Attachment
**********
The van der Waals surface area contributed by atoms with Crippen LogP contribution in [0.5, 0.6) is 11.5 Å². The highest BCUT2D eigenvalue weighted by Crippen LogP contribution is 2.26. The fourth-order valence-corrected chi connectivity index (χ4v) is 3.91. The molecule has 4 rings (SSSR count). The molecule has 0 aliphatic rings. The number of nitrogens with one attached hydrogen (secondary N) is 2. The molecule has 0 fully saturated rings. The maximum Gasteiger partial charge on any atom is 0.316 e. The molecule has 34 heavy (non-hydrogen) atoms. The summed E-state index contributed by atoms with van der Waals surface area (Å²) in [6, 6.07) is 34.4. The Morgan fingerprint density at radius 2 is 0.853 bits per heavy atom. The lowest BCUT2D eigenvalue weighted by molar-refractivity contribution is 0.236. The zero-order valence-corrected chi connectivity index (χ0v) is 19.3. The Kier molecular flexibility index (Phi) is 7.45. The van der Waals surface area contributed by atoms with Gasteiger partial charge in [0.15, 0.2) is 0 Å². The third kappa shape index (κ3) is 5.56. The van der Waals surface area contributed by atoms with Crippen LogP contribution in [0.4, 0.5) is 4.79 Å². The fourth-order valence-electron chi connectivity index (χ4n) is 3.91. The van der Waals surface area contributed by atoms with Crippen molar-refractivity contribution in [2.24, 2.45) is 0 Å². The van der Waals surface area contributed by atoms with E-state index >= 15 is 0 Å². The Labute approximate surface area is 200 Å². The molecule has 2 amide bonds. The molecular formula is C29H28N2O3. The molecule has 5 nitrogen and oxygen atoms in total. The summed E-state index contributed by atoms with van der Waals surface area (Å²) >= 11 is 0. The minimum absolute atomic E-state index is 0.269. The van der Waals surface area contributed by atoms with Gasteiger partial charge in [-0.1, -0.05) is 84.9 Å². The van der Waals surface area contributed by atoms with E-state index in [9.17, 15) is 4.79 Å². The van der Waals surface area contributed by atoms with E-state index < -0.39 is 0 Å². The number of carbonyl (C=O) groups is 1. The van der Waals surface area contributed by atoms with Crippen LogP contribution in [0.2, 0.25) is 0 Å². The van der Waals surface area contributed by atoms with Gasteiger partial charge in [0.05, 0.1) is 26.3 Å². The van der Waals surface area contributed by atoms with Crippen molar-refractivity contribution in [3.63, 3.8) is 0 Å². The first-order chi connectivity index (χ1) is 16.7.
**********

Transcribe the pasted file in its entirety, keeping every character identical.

The van der Waals surface area contributed by atoms with Crippen LogP contribution in [0.5, 0.6) is 11.5 Å². The highest BCUT2D eigenvalue weighted by Crippen LogP contribution is 2.26. The fourth-order valence-corrected chi connectivity index (χ4v) is 3.91. The molecule has 4 rings (SSSR count). The molecule has 0 aliphatic rings. The number of nitrogens with one attached hydrogen (secondary N) is 2. The molecule has 0 fully saturated rings. The maximum Gasteiger partial charge on any atom is 0.316 e. The molecule has 34 heavy (non-hydrogen) atoms. The summed E-state index contributed by atoms with van der Waals surface area (Å²) in [6, 6.07) is 34.4. The Morgan fingerprint density at radius 2 is 0.853 bits per heavy atom. The lowest BCUT2D eigenvalue weighted by molar-refractivity contribution is 0.236. The zero-order valence-corrected chi connectivity index (χ0v) is 19.3. The Kier molecular flexibility index (Phi) is 7.45. The van der Waals surface area contributed by atoms with Gasteiger partial charge in [0.15, 0.2) is 0 Å². The third kappa shape index (κ3) is 5.56. The van der Waals surface area contributed by atoms with Crippen LogP contribution in [0.4, 0.5) is 4.79 Å². The fourth-order valence-electron chi connectivity index (χ4n) is 3.91. The van der Waals surface area contributed by atoms with Crippen molar-refractivity contribution in [2.24, 2.45) is 0 Å². The van der Waals surface area contributed by atoms with E-state index >= 15 is 0 Å². The Labute approximate surface area is 200 Å². The molecule has 2 amide bonds. The molecular formula is C29H28N2O3. The molecule has 5 nitrogen and oxygen atoms in total. The summed E-state index contributed by atoms with van der Waals surface area (Å²) >= 11 is 0. The minimum absolute atomic E-state index is 0.269. The van der Waals surface area contributed by atoms with Gasteiger partial charge in [-0.1, -0.05) is 84.9 Å². The van der Waals surface area contributed by atoms with E-state index in [9.17, 15) is 4.79 Å². The van der Waals surface area contributed by atoms with E-state index < -0.39 is 0 Å². The number of carbonyl (C=O) groups is 1. The van der Waals surface area contributed by atoms with Crippen LogP contribution in [0.2, 0.25) is 0 Å². The van der Waals surface area contributed by atoms with Gasteiger partial charge in [0.05, 0.1) is 26.3 Å². The van der Waals surface area contributed by atoms with Crippen molar-refractivity contribution in [3.63, 3.8) is 0 Å². The first-order chi connectivity index (χ1) is 16.7.